Co. H. - First Lieutenant Conterman, resigned January 8.  D.C. Matthews, second lieutenant, commissioned February 10, first lieutenant.  Luther M. Hays, first sergeant, commissioned second lieutenant February 10.  First Lieutenant D. C. Matthews. resigned February 24.  L. M Hays commissioned first lieutenant March 24.  Cheney D. Barney, sergeant, commissioned second lieutenant March 25.

   Quartermaster Lewis, after a severe illness, was sent to hospital at Georgetown, and soon after was discharged on a surgeon’s certificate of disability.  Henry H. Mellen, quartermaster-sergeant, was commissioned quartermaster February 13.  Quartermaster Lewis had with heroic persistence, shared the fortunes of the regiment, against the earnest solicitations of his medical officer and warmest friends, through two or three attacks of illness, barely escaping with his life each time.  These various changes were necessitated largely on account of the decimation of the ranks by sickness and death, as indicated in the following lists given in Johnson’s History of Oswego County, p. 85:

   The following died in hospital in the northern defenses of Washington:
   Alfred Lukin, Co. A, private, November 21, 1862; Chas. A. Brown, Co. B, November 22, 1862; Amos D. Fuller, corporal, Co. D, November 2, 1862; Nathan Rowley, corporal Co. D, December 22, 1862; Franklin Lurce, private, Co. H, December 1l, 1862; Stewart Park, private, Co. H, November 12, 1862; Thomas Kane, private, Co. E, November 25, 1862; Edwin Robottom, private, Co. E, November 23, 1862; Hamilton M. Wilcox, Co. F, November 3, 1862; George Button, private, Co. E, December 31, 1862.

   The following died in hospital at Belle Plain and in general hospital during the winter of 1862-63, and to May 1, 1863:
  Thomas Harrington, Co. A, April 11, 1863; Andrus McChesney, Co A., February 26, 1863; Theodore Dolloway, Co. B, January 18, 1863; Wm. Delamater, Co. B, January 15, 1863; Joseph Pilow, Co. B, February 25, 1863; Wm. C. Spain, Co. C, March 19, 1863; Henry Miller, Co. C, March 5, 1863; Levinus Wait, Co. E; George Edmonds, Co. C, February 1, 1863; Geo. M. Havens, Co. C, March 7, 1863; John Place, January 9, 1863; Luke Potter, Co. C, February 12, 1863; Henry Pittsley, February 12, 1863; Wheaton Spink, Co. C, January 1, 1863; Justus Carey, Co. D, April 25, 1863; Darius T. Dexter, Co. D, March 10, 1863; Albert Clemens, Co. D. February 4, 1863; Barnard McOwen, Co. E, April, 1863; Joseph A. Upton, Co. E, April, 1863 Barton White, Co. E, April, 1863; Orville Wines, Co. H, April 21, 1863; Jas. Boddy, Co. I, December 23, 1862; Ephraim Darling. Co. H, January 10, 1863; Henry P. Green, Co. H, April 24, 1863; Wm. Haight, Co. H, February 17, 1863; Jas. Johnson, Co. H. January 10, 1863; Jas. K. P. Miller, Co. H, April 1, 1863; :Elisha Ozier, Co. H, January 19, 1863; Gilbert Jones, Co. G, February 5, 1863; John Moshiser, Co. G, March 13, 1863; John Warner, Co. G, April 8, 1863; Jos. F. Munger, Co. F, January 11, 1863; Henry Wing, Co. F, February 28, 1863; Jas. A. Scribner, Co. G, January 3, 1863; Jas. Forbes, Co. K, March 23, 1863; Timothy Ryan; Co. K, March 30, 1863; Daniel Whitney, Co. K, February 22, 1863; Amos Grosbeck Co. D, January 21, 1863; Alonzo Ellis, Co. E, February 12, 1863; James M. Geer, Co. E, January 22, 1863; William Lyons, Co. E, February 28, 1863; George W. Coon. Co. G, April 13, 1863; John H. Coon, Co. G, March, 1863.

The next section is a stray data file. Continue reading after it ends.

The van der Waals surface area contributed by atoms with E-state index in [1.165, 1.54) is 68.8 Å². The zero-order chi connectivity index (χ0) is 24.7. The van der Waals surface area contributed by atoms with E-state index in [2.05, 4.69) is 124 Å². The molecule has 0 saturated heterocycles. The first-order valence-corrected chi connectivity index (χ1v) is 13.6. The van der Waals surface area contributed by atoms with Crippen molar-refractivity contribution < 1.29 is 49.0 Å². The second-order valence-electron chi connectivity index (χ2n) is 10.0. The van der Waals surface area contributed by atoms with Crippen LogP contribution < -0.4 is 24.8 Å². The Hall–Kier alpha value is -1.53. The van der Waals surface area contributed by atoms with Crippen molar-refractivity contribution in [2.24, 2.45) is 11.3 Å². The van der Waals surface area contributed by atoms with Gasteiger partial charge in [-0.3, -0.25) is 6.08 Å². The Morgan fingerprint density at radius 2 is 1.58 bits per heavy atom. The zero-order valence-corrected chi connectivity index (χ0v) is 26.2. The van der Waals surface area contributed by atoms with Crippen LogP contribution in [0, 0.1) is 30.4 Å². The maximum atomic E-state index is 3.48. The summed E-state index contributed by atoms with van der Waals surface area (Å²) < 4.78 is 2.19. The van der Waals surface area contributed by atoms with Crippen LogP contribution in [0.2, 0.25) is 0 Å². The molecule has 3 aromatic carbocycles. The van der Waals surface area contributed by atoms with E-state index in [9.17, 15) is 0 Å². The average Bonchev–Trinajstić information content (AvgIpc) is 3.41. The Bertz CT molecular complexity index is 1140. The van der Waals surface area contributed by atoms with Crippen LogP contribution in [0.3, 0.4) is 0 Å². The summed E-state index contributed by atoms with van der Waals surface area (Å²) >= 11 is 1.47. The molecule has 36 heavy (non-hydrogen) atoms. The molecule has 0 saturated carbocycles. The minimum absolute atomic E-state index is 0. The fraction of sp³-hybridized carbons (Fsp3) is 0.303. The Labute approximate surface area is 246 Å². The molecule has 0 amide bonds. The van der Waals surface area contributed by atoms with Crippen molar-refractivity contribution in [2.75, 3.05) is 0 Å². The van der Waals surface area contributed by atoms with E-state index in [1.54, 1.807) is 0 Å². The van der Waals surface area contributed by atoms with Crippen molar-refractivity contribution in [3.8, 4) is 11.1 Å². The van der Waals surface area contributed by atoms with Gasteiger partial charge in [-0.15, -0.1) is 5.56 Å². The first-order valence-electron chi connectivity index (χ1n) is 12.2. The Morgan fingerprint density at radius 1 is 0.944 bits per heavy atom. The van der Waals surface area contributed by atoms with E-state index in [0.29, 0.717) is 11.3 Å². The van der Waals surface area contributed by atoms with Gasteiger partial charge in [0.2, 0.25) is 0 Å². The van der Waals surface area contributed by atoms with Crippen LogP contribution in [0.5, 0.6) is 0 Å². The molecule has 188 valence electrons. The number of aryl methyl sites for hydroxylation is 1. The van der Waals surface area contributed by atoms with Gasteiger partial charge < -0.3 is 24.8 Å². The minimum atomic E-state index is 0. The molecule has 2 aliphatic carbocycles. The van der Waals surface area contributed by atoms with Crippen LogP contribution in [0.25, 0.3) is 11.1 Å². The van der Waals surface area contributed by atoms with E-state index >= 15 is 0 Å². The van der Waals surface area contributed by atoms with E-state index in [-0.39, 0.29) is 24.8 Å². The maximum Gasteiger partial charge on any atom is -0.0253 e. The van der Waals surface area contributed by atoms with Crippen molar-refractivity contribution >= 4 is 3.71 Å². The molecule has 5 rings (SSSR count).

On the 3d of April, 1863, the 147th was transferred to the Second Brigade, under General Cutler.  The other regiments in the brigade were the 76th and 95th New York, the 56th Pennsylvania, and the 7th Indiana.

   On the 28th of April, 1863, the 147th started on the campaign which terminated with the battle of Chancellorsville, May 2-4.  This regiment was the first to cross the pontoon bridges after they were laid losing four or five killed and wounded.  On the 2d of May the First Corps was ordered to join Hooker at Chancellorsville, and the 147th arrived on the field in the morning of the 3d, in time for the fierce conflict.  The regiment remained on the field two days and fell back with the army, recrossing the river in the night, and went into camp about three miles below Falmouth.  Here sickness again became prevalent and fatal.  George A. Sisson, of Co. D, a brave officer, died from typhoid fever.  Colonel Butler was taken sick and sent home.  He did not return, and the regiment lost an efficient officer thereby.  Lieut. F.N. Hamlin, Co. K, was sick and sent to hospital and afterwards home.  The following died in hospitals in May and June, 1863; Charles H. McCarty, Co. C, from wounds received May 1; Wm. H. Robbins, from wounds received May 1; George A. Sisson, captain Co. D, May 13; Ira A. Sperry, corporal, June 22; David Stey, Co. D, June 11; Newton Ehle, Co. E, June; Gordon L Smith, Co. H, June 4; David Wines, Co. H, May 1; Thomas Dunn, Co. I, May 30; James L. Dodd, Co. H, June 7; Nathan B. Chase, Co. C, June 1; Silas Halleck, Co. G.